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ERIC Number: ED594663
Record Type: Non-Journal
Publication Date: 2017
Pages: 5
Abstractor: ERIC
ISBN: N/A
ISSN: N/A
Maximizing Credit Accrual and High School Completion for Homeless Students. Updated. Best Practices in Homeless Education Brief Series
National Center for Homeless Education at SERVE
Nearly half of students who drop out do so as a result of adverse conditions in the school, while 37% of dropouts are pulled out of school by challenges like financial worries, family needs, or employment. Only 14% of dropouts did so for reasons that can be described as failing out of school due to a lack of interest or academic progress (Doll, Eslami, & Walters, 2013). In light of this information, students experiencing homelessness are at particularly high risk for quitting school before graduation. Fortunately, the McKinney-Vento Homeless Assistance Act (McKinney-Vento Act) and Title I of the Elementary and Secondary Education Act (ESEA) are designed to improve those odds by providing educational opportunities and supports for students. The McKinney-Vento Act contains several provisions that can reduce dropout rates by helping students remain in school and stay on track. First, the law requires that homeless students who move be immediately enrolled at either the school of origin or the local attendance area school, based on the student's best interest (McKinney-Vento Act section 722(g)(3)(B)). A local education agency (LEA) is required to presume that keeping a homeless student in the school of origin is in his or her best interest, unless remaining in the school of origin goes against the wishes of parents, guardians, or unaccompanied youth (McKinney-Vento Act section 722(g)(3)(B)(i)). In addition to preventing students from dropping out of school, the enrollment provisions in the McKinney-Vento Act are critical for homeless students as high mobility and seat-time policies often cause students to lose valuable classroom time necessary to earn credits. LEA plans under Title I of the ESEA must be designed in coordination with other laws, including the McKinney-Vento Act and the Individuals with Disabilities Act. Requirements for LEA Title I plans provide homeless liaisons with the opportunity to engage in conversations with district leadership, Title I directors, families, unaccompanied homeless youths, and other stakeholders about the challenges faced by homeless students in all areas of education, but in relation to barriers to credit accrual in particular.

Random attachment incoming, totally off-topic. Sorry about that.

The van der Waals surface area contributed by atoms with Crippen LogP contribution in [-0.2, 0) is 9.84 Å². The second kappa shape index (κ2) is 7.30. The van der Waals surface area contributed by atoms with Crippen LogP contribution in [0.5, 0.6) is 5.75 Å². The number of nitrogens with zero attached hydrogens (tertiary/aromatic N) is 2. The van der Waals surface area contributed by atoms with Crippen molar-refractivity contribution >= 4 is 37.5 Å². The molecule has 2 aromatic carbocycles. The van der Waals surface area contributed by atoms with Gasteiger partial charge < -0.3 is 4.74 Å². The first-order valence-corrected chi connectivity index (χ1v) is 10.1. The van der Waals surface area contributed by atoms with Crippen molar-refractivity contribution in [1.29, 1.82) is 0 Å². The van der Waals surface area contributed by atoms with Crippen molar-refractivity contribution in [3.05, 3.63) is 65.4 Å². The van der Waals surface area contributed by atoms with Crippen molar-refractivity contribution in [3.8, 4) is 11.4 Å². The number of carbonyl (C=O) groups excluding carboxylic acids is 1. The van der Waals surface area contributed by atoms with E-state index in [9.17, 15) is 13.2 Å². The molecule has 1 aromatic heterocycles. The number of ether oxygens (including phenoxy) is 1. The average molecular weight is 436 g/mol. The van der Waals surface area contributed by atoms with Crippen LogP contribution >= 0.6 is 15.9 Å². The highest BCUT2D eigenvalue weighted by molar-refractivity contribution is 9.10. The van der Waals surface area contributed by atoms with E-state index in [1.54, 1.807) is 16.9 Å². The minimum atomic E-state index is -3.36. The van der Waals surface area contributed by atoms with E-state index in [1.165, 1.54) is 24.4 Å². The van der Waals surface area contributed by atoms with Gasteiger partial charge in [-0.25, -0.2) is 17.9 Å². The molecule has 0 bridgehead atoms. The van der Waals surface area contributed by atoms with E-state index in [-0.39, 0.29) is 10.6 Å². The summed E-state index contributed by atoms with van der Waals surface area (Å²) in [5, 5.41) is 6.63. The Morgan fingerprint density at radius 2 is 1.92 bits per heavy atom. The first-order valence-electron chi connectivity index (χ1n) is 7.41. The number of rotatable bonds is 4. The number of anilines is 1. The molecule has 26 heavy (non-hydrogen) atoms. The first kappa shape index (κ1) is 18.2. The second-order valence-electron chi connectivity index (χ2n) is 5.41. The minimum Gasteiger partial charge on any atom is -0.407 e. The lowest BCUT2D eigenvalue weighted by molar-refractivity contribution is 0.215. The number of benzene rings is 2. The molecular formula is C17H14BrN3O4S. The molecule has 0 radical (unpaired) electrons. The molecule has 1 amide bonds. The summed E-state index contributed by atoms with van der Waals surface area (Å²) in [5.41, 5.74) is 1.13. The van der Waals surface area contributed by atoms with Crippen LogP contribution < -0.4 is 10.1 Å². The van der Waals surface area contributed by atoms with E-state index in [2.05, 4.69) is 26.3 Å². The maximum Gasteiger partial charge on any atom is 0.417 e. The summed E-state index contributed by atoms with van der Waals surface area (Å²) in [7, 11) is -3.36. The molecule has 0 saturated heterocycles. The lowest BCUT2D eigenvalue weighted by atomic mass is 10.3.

National Center for Homeless Education at SERVE. P.O. Box 5367, 915 Northridge Street 2nd Floor, Greensboro, NC 27435. Tel: 800-755-3277; Fax: 336-315-7457; e-mail: homeless@serve.org; Web site: https://nche.ed.gov/
Publication Type: Reports - Descriptive; Guides - General
Education Level: High Schools; Secondary Education; Elementary Secondary Education
Audience: N/A
Language: English
Sponsor: Department of Education (ED)
Authoring Institution: National Center for Homeless Education at SERVE
Identifiers - Laws, Policies, & Programs: Elementary and Secondary Education Act Title I; Stewart B McKinney Homeless Assistance Act 1987